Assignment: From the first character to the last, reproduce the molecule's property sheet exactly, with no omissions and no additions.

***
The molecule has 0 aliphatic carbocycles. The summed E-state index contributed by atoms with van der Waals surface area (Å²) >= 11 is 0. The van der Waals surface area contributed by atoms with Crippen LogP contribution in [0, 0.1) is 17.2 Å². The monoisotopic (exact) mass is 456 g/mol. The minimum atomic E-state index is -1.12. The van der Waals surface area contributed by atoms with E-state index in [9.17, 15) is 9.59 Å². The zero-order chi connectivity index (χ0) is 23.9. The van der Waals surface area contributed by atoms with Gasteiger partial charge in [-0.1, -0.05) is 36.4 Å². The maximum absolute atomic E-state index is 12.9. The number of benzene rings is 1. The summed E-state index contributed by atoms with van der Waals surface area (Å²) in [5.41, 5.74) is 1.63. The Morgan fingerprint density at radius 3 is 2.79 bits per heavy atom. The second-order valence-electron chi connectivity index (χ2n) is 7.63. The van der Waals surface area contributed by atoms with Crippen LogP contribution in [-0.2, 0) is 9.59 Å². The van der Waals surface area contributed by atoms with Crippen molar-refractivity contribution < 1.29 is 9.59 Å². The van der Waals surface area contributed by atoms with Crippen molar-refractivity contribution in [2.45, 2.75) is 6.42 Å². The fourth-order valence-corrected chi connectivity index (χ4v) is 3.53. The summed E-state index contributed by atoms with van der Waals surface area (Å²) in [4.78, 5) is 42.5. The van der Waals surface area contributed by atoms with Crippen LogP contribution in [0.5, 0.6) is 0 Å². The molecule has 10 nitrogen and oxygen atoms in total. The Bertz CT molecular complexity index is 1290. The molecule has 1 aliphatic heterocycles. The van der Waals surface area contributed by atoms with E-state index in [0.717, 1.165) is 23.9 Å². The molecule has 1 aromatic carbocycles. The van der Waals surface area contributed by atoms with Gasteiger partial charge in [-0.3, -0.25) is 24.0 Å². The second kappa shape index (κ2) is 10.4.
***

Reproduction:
The molecule has 0 aliphatic carbocycles. The summed E-state index contributed by atoms with van der Waals surface area (Å²) >= 11 is 0. The van der Waals surface area contributed by atoms with Crippen LogP contribution in [0, 0.1) is 17.2 Å². The monoisotopic (exact) mass is 456 g/mol. The minimum atomic E-state index is -1.12. The van der Waals surface area contributed by atoms with E-state index in [9.17, 15) is 9.59 Å². The zero-order chi connectivity index (χ0) is 23.9. The van der Waals surface area contributed by atoms with Gasteiger partial charge in [-0.1, -0.05) is 36.4 Å². The maximum absolute atomic E-state index is 12.9. The number of benzene rings is 1. The summed E-state index contributed by atoms with van der Waals surface area (Å²) in [5.41, 5.74) is 1.63. The Morgan fingerprint density at radius 3 is 2.79 bits per heavy atom. The second-order valence-electron chi connectivity index (χ2n) is 7.63. The van der Waals surface area contributed by atoms with Crippen LogP contribution in [-0.2, 0) is 9.59 Å². The van der Waals surface area contributed by atoms with Crippen molar-refractivity contribution < 1.29 is 9.59 Å². The van der Waals surface area contributed by atoms with Crippen molar-refractivity contribution in [2.45, 2.75) is 6.42 Å². The fourth-order valence-corrected chi connectivity index (χ4v) is 3.53. The summed E-state index contributed by atoms with van der Waals surface area (Å²) in [4.78, 5) is 42.5. The van der Waals surface area contributed by atoms with Crippen LogP contribution in [0.5, 0.6) is 0 Å². The molecule has 10 nitrogen and oxygen atoms in total. The Bertz CT molecular complexity index is 1290. The molecule has 1 aliphatic heterocycles. The van der Waals surface area contributed by atoms with E-state index in [0.717, 1.165) is 23.9 Å². The molecule has 1 aromatic carbocycles. The van der Waals surface area contributed by atoms with Gasteiger partial charge in [-0.3, -0.25) is 24.0 Å². The second kappa shape index (κ2) is 10.4.